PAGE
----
Book Review: Fifty Shades Trilogy by EL James

Due to my deep curiosity about BDSM, I’m done reading FIFTY SHADES TRILOGY.

This is the first erotica I read that is narrated in first-person-perspective in present tenses. It’s an easy read. Basically, Fifty Shades is a love story between Christian Grey and Anastasia Steele. These two main characters produce an instant chemistry when Ana interviews Christian for her best friend’s school paper. ♣ ♣ ♣

Yet, the trilogy is too long. Each book contains more than 500 pages. There are times that I get tired and bored with the sex activities they do with or without BDSM (Bondage & Discipline, Dominance & Submission, Sadism & Masochism). Excessive repetition is unnecessary, but their first is sweet by the way. It’s found on Book 1, Chapter 8, page 109.

The character formation of Christian Grey fascinates me. He grows up as rich, smart and physically attractive but beyond his control, he’s still heavily devoured by his traumatic past. He’s an adopted Grey raised by Carrick and Grace. Elena Lincoln, on the other hand, is a family friend who sexually abused Christian when he was 15. This was Christian’s unhealthy lifestyle for six years.

As a result, Christian Grey becomes a controlling person with a Type-A personality by the age of 27. I’m not a psychologist but subconsciously, I can tell he continues the dark secret lifestyle introduced to him by Elena.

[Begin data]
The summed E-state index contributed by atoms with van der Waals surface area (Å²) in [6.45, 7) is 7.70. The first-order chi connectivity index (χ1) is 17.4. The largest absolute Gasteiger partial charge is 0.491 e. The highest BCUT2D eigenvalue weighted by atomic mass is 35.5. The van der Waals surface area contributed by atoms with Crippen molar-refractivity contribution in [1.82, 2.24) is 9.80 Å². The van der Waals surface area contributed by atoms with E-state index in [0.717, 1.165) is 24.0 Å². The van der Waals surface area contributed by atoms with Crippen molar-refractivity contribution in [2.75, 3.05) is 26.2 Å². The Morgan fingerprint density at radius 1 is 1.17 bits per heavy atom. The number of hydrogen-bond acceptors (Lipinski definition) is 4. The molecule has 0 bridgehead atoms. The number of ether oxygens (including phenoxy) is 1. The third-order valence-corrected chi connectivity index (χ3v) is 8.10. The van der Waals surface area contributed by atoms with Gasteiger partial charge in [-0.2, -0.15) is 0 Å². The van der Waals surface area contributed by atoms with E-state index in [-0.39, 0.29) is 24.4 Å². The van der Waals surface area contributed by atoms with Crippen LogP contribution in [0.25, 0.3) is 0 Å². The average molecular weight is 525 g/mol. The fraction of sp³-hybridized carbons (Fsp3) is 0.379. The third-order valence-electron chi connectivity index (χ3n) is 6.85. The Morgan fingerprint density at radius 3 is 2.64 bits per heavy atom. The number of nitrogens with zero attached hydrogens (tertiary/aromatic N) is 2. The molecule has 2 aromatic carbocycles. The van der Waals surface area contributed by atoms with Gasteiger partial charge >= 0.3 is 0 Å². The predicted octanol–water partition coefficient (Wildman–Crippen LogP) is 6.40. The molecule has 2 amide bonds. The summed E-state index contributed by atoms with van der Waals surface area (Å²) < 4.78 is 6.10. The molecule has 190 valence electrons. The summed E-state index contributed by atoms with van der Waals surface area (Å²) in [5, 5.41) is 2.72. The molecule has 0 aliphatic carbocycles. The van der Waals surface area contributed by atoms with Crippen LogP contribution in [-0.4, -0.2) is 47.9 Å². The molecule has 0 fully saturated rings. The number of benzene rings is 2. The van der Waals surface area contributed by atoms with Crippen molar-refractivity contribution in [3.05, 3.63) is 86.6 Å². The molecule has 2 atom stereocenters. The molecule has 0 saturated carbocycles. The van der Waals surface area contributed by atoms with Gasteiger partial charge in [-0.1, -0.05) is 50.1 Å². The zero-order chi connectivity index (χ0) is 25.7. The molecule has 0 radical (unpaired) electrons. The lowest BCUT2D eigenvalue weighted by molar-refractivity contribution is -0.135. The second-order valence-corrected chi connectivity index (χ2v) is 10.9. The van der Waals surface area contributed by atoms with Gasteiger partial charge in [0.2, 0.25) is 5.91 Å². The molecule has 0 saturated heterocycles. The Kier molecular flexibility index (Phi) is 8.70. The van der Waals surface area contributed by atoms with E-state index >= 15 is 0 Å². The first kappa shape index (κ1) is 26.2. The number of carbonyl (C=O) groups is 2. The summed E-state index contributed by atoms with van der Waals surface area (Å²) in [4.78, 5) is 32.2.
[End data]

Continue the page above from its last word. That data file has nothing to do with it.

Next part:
He turns himself into a man who feels he can convince any women to be his submissive. Ana is his victim. I can sense he loves her. He needs her but due to his strong desire to be in control all the time, he fails to understand that love is a mutual feeling that needs to be nourished with trust and respect. Thanks to Ana’s unconditional love. As their relationship is constantly tested, Christian finally learns to understand his weakness and accepts his past is his history that he needs to let go.

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Book Review: Percy Jackson’s Greek Heroes by Rick Riordan

Done reading PERCY JACKSON’S GREEK HEROES. This is a light-read storybook for young adults like me. It contains 12 chapters hilariously narrated by Percy Jackson himself. ♣ ♣ ♣ ♣ ♣

Each chapter tells a different story with high-quality colored illustrations, let’s say, there are three in one chapter. The stories of Psyche (Chapter 2, page 37) and Hercules (Chapter 11, page 259) are my favorite.

Aphrodite as her mother-in-law, Psyche does everything she can to win back Eros – even if it means traveling to the Underworld to get a box of beauty cream. Beautiful inside and out, her story makes me realize why Psyche became the goddess of the human soul. She genuinely understands human suffering like no one else.

Hercules, on the other hand, is a big name in mythology. He is this muscular, tan and adventurous man who never quit. Yet, to my surprise, his life is a tragedy. He suffers from anger management issues. He even massacred his family before completing the 12 impossible tasks ordered by King Eurystheus.

All in all, this storybook is worth for keeps with its companion, PERCY JACKSON & THE GREEK GODS. I’m planning to re-read but I’m not sure when.

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